Last December 2014, my son called me and told me he had good news and bad news. I chose good news first. The good news was that he had won a set of golf clubs and a fitting. The bad news was that I must “fly” to New York City (Plaza of the Americas), or the Biltmore in Miami, or a golf club in the Bahamas (where Tiger is moving his own tournament next year) to get fitted. I have only flown once since 9/11. I made flight arrangements to fly Frontier on January 8, 2015 (Frontier just added that route to Miami in January) returning January 9, redeye both ways. In the meantime I read everything I could find on the internet and in magazines about new equipment and fittings and the company doing the fitting and providing the clubs, True Spec Golf . True Spec was less than a year old then and had a temporary website, with contacts in their locations with both men and women famous golfers, many shaft and club suppliers, lots of pictures and blogs.
I began golfing seriously when I was almost 40 and since then I have always pieced together my bag with clubs, sometimes new but even then usually a few years old, if you get the picture. I got in touch with golfing friends from Texas, California, Florida and Georgia. I talked to several young PGA assistants at courses where I regularly play. I went to several retail establishments that had trackman equipment and hit different clubs. I read Golf Magazine and Golf Digest surveys of new clubs. I had way too much information in my head for sure, which happens to me on the course sometimes (my golf friends would say that was an understatement). I sent the Master Fitter my bag information, age and relevant (probably irrelevant) thought processes. At one time I thought I would go Callaway (all-the-way) but in the end I decided to just go with the Master Fitter’s recommendations.
The flight there was a breeze and I was able to ride the tramway to the car rental building and get to the Biltmore before they put out the morning breakfast buffet which was great. I called Andy (the Master Club Fitter) and let him know I had arrived in time for the 8:30 a.m. fitting. Before we started Andy introduced me to one of the investors and happened to mention that he was fitting another possible one that afternoon. I had played a few times right up to the middle of December, but had not played even a hole of golf for 3 weeks. I warmed up with a few stretches and a half bucket of balls. The fitting was magical, this club, that shaft. Suddenly more than 3 hours had passed. Just before we got to the driver, a blood blister under a callus on my left hand ring finger popped. I had a few band aids in my wallet but I was done. I am not sure how many shots most people hit during a fitting but I hit a lot. During a regular round most people might hit 50 or less full shots. I must have hit 3 times that many, who knows? I was swinging very well I thought, and still do think. You sometimes wonder what a real great golfer or for that matter a Master Fitter really thinks about the conversation or the fitting if you know what I mean?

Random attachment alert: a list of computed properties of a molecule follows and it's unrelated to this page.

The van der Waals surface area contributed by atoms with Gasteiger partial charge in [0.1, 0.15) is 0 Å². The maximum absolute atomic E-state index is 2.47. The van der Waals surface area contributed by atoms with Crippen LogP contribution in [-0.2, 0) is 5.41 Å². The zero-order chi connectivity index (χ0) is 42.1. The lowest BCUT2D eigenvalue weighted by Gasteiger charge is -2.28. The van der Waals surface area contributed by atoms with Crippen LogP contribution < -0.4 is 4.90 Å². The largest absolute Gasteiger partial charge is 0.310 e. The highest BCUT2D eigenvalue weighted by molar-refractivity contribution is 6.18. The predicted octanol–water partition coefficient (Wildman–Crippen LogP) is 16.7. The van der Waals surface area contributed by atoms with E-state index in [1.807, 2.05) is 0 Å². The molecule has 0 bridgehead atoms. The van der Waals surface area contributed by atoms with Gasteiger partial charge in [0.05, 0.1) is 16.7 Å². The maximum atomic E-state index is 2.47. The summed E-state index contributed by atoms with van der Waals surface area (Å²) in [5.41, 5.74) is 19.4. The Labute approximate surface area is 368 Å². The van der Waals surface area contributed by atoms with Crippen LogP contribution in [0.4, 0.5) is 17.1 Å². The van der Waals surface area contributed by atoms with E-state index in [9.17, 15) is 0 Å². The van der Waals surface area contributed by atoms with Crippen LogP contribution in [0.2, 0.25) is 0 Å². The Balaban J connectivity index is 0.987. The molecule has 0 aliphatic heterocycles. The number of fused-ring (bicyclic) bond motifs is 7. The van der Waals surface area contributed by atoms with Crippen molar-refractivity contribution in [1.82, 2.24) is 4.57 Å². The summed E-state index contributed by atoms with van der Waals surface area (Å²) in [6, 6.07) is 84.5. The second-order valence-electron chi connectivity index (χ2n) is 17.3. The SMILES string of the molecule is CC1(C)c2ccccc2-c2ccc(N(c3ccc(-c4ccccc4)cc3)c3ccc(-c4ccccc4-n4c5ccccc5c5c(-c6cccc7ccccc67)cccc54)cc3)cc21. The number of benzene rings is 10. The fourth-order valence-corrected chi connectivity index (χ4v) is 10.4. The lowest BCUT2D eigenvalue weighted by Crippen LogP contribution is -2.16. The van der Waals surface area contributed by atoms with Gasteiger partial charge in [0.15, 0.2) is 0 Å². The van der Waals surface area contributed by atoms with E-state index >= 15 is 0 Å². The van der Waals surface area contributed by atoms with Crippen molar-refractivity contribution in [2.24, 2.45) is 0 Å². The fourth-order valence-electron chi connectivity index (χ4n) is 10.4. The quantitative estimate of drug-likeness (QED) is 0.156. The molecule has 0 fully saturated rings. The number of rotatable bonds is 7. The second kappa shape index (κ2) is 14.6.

We ended the fitting and I left the Biltmore to head to Boca Raton to spend a few hours visiting special friends there. I took I-95 to Boca Raton to get to their home. The ride was intense. People yelling and honking. Need I say more? I got there and had a great time visiting and having a fabulous lunch. The couple had bought a home on one of the local golf courses in the Vail area from me and then I helped them sell it many years later after great get-togethers and golf outings. We kept in touch regularly and discussed golf and other matters. He died from the cancer he was fighting before I received my clubs from the fitting. I returned to the car rental building late in the early evening.
Having had some experience with car rentals, I had asked the desk person when I got the rental if I would need to fill the tank before I returned. He asked me my itinerary and when I told him what it was, he said it would not be necessary. Notwithstanding that, upon the return the check-in-guy said it would be a $55 dollar charge since I did not fill the car. I had plenty of time and said I would drive out and fill it, not of course at the pump just outside the rental car building. We negotiated. $15 did it. This experience about the gas does not seem relevant to you yet, but if you have read this far, you will understand why soon.
I rode the tramway back to the airport and went through the security apparatus and checks without incident. When I got to the Frontier counter, I realized that all of my email communication with Andy and his counterpart in New York had disappeared. It could only have fallen out of my briefcase (the only baggage I had brought) in the car in my frustration and fiddling with papers with the check-in-guy at the car rental building I thought. Since I had plenty of time before the flight, I decided to go ride the tramway back to the car rental building (maybe a half mile) to look for it-bad decision. Talking to the desk person, and locating the car, and checking it and the trash where it was cleaned and the tramway both ways took about 2 hours and was not successful. I was not a happy camper when I got to Security. They notice those things and I got quite a pat-down at Security. I was still in plenty of time before the flight to get a little meal. In actuality I had time for a feast since the flight was on a hold because of weather in Denver, a very localized ice storm which left at least 1/4th inch of ice on the car and made it difficult to open a door. Defrosting it enough to get the ice off of the car windows took added time even with my Vail ice scraper. The ride to Georgetown was a nightmare but from there on to Vail the sky and interstate were clear. The next blog will cover waiting for and receiving the clubs and subsequent play with them.
It’s a beautiful day in Colorado, Bob